Trinidad & Tobago Travel Guide

Carnival dancers wearing traditional costumes in pastel colors and gold in Trinidad, Caribbean

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Trinidad and Tobago are an intriguing pair of islands, with a mix of Indian, Asian, English, and African cultures. It also features unique flora and fauna as well as a vibrant nightlife that has produced calypso, soca, and steel drum music. Home to the biggest Carnival celebration in the Caribbean, the country has the strongest economy of any in the Caribbean, and the capital is a bustling city of a half-million. Trinidad has incredible wildlife, while Tobago remains a small jewel unspoiled by mass tourism.

Basic Travel Information

Location: Between the Caribbean and the Atlantic, northeast of Venezuela.

Size: Trinidad, 850 square miles; Tobago, 16 square miles.

Capital: Port of Spain, Trinidad.

Language: English, French, Spanish, and Hindi is widely spoken.

Religions: Catholic, Protestant, Hindu, Islam, and Jewish.

Currency: Trinidad and Tobago dollar; U.S. dollar widely accepted.

Area Code: 868.

Tipping: 10–15 percent

Weather: Rainy season is June through December. The average temperature is 82 degrees Fahrenheit. It's located outside the hurricane belt.

Activities and Attractions

Port of Spain is a big, bustling modern city of about 40,000 and the epicenter of the nation's annual Carnival celebration. Get out into the country and you’ll find natural attractions and wildlife. One fascinating spot is Pitch Lake, which consists of 100 acres of soft, sticky tar that’s the source of much of the world’s asphalt. Trinidad and Tobago are known for their incredible diversity of wildlife, especially birds. You can see the national bird, the scarlet ibis, at the Caroni Bird Sanctuary. The pace is a bit slower on Tobago. Top activities here include diving to see the world’s largest brain coral and deep-sea fishing for big-game fish.


Although Trinidad has a large number of beaches, they are not as picture-perfect as Tobago’s. Those on the north shore, including Balandra Bay, are best for swimming. Maracas Bay is popular with locals, has good facilities, and is home to the famous Bake and Shark stands. On Tobago, Pigeon Point Beach is particularly charming; Great Courland Bay has crystal-clear water and unspoiled Englishman’s Bay is somewhat wild—most likely, you’ll have all of it to yourself.

Hotels and Resorts

Many visitors to Trinidad come on business, so the majority of hotels on this island cater to them and are near the capital, including the Hilton Trinidad & Conference Centre and the sleek Hyatt Regency Trinidad. One exception and a recommended option for nature lovers is the Asa Wright Nature Centre & Lodge, which is a bird-watching facility that’s a true wilderness retreat. Tobago is more of a tourist destination and has some upscale resorts such as the Le Grand Courlan Spa Resort and the Magdalena Grand Beach Resort, as well as less expensive guesthouses and villas.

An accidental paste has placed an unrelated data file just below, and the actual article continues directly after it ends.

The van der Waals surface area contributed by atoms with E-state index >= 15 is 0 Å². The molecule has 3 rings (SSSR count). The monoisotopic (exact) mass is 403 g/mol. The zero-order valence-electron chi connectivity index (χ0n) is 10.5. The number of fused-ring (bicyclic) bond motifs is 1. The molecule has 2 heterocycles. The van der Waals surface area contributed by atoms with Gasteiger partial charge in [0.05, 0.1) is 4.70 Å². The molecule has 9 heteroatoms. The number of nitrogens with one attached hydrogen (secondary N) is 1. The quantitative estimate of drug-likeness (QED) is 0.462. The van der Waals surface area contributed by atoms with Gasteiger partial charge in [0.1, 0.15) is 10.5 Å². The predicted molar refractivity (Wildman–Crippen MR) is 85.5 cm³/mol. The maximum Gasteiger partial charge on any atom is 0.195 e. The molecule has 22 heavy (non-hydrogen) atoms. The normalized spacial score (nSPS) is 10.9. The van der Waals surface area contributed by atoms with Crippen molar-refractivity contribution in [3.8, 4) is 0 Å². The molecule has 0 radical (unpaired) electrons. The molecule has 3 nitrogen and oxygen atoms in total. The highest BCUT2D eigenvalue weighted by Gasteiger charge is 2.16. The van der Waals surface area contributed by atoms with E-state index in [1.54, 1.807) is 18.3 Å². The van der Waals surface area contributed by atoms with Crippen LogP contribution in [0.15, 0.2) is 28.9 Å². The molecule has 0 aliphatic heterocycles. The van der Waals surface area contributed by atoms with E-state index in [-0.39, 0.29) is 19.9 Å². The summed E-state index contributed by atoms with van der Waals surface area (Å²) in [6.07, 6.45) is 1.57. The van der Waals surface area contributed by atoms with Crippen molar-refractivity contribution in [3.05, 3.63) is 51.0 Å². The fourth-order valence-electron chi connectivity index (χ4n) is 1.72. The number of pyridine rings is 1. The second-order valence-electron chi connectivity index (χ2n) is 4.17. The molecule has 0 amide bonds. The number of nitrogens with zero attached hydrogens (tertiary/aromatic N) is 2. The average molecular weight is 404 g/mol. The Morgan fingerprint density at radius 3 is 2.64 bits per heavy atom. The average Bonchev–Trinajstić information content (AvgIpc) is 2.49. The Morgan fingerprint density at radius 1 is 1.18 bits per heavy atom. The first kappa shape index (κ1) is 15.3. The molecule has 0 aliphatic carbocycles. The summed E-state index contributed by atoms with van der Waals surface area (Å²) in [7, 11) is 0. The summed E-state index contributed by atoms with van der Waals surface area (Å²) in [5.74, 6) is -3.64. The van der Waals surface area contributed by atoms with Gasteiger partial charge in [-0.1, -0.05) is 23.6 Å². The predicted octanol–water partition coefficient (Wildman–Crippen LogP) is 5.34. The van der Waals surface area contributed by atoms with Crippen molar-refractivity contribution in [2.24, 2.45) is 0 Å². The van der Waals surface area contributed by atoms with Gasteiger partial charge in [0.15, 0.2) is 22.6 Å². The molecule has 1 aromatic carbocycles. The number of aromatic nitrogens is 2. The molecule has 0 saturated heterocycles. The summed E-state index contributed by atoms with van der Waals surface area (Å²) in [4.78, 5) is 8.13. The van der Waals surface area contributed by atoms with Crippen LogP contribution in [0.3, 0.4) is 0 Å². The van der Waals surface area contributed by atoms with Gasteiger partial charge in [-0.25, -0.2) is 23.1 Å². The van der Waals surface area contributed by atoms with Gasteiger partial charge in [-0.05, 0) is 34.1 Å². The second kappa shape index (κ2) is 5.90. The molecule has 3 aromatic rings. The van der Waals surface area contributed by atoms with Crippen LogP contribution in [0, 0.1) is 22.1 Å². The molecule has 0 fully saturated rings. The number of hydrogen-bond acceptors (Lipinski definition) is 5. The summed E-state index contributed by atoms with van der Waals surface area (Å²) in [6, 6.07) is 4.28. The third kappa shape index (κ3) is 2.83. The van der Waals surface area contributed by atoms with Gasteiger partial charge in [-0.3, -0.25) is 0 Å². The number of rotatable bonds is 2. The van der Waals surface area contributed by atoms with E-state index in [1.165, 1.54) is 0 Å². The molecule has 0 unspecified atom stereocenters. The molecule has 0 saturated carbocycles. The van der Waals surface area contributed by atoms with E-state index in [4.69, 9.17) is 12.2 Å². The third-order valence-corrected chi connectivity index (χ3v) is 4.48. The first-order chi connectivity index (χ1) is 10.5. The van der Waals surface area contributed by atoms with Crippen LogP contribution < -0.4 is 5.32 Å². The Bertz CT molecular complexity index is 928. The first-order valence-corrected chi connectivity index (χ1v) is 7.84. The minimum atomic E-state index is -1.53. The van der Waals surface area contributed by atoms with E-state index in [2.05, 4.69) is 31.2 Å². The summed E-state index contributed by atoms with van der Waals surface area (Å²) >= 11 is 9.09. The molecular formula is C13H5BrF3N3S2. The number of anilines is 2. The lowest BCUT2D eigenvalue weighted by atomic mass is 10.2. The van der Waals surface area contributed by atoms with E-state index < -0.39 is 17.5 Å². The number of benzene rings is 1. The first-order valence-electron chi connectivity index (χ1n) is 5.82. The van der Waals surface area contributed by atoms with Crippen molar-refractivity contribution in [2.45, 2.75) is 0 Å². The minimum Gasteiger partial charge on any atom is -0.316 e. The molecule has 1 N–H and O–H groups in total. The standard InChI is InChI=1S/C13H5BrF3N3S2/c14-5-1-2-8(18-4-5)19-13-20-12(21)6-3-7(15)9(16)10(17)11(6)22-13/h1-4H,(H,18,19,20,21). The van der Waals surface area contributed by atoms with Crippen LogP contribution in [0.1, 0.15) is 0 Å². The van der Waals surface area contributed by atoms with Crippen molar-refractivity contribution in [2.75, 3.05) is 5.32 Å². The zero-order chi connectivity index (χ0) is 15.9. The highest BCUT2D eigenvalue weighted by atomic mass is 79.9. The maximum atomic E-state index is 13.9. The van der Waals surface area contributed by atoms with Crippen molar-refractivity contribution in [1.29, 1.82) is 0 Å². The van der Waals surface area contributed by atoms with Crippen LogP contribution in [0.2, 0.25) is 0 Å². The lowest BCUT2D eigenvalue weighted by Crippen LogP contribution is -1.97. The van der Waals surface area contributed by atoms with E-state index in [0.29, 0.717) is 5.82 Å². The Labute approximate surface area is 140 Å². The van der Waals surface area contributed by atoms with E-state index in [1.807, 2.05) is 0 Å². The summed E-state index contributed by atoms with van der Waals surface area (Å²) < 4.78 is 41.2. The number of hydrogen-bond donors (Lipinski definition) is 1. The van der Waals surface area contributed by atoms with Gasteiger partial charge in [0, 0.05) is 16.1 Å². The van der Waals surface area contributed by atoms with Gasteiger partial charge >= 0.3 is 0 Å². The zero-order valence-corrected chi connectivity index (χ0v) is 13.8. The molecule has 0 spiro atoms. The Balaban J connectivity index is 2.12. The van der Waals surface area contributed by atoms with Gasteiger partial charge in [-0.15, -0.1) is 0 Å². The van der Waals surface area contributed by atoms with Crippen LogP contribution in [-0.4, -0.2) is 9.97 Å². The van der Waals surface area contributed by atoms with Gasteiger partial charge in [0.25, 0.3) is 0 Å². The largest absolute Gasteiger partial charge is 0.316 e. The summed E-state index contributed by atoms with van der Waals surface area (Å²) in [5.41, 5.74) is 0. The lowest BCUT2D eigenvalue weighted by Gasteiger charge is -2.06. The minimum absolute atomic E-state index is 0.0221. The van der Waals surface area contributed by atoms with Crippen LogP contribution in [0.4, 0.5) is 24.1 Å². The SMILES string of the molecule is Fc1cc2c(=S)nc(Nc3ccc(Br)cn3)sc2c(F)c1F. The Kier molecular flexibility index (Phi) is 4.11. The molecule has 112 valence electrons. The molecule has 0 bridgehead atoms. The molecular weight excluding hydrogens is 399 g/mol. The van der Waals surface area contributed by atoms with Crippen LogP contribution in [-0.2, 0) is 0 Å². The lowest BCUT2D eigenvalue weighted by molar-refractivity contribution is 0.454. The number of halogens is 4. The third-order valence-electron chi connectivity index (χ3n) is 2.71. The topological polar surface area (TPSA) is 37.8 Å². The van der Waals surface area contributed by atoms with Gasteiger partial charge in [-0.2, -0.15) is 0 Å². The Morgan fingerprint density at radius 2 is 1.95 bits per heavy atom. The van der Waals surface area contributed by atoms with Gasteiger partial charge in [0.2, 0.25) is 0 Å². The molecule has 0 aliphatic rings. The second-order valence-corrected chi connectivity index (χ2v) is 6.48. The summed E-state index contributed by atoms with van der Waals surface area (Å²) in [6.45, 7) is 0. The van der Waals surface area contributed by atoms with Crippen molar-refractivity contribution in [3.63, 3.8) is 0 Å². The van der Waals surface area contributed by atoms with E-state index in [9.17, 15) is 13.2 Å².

Restaurants and Cuisine

The cuisine on these islands is a happy melting pot of African, Indian, Chinese, English, French, and Spanish influences. You can sample roti, which is a sandwich consisting of a soft tortilla-like wrap and a filling; spicy meat and vegetable vindaloo dishes from India; and pelau, which is chicken in coconut milk with peas and rice. Be sure to wash it all down with a native fruit juice or a cold Carib beer. On Tobago, try Kariwak Village, which has an especially appealing Friday and Saturday buffet dinner.

History and Culture

The Spanish colonized these islands, but they later came under British control. Slavery was abolished in 1834, opening the door for contract laborers from India. Oil was discovered on Trinidad in 1910; the islands became independent in 1962. The ethnic mix of these islands, mainly African, Indian, and Asian, makes for an especially rich culture. This is the birthplace of calypso, the limbo, and steel drums. The islands also claim two Nobel Prize winners for literature: V. S. Naipaul, a native Trinidadian, and Derek Walcott, who moved there from St. Lucia.

Events and Festivals

Trinidad’s Carnival, which takes place in either February or March, is a huge festival and one of the best reasons to head to this island. The Tobago Heritage Festival from July to August celebrates that island’s music, food, and dance.


As you’d expect of the country that gave birth to such Caribbean musical traditions as calypso, soca, and steel drum, the nightlife—particularly on Trinidad in the vicinity of Port of Spain—offers extensive options. Bars, nightclubs, hanging out at rum shops, dancing, and listening to music are some of the options. Try 51 Degrees Lounge for dancing or Trotters, an English-style pub, if you’re in the mood for a beer and sports. The nightlife on Tobago tends to center on the resorts.

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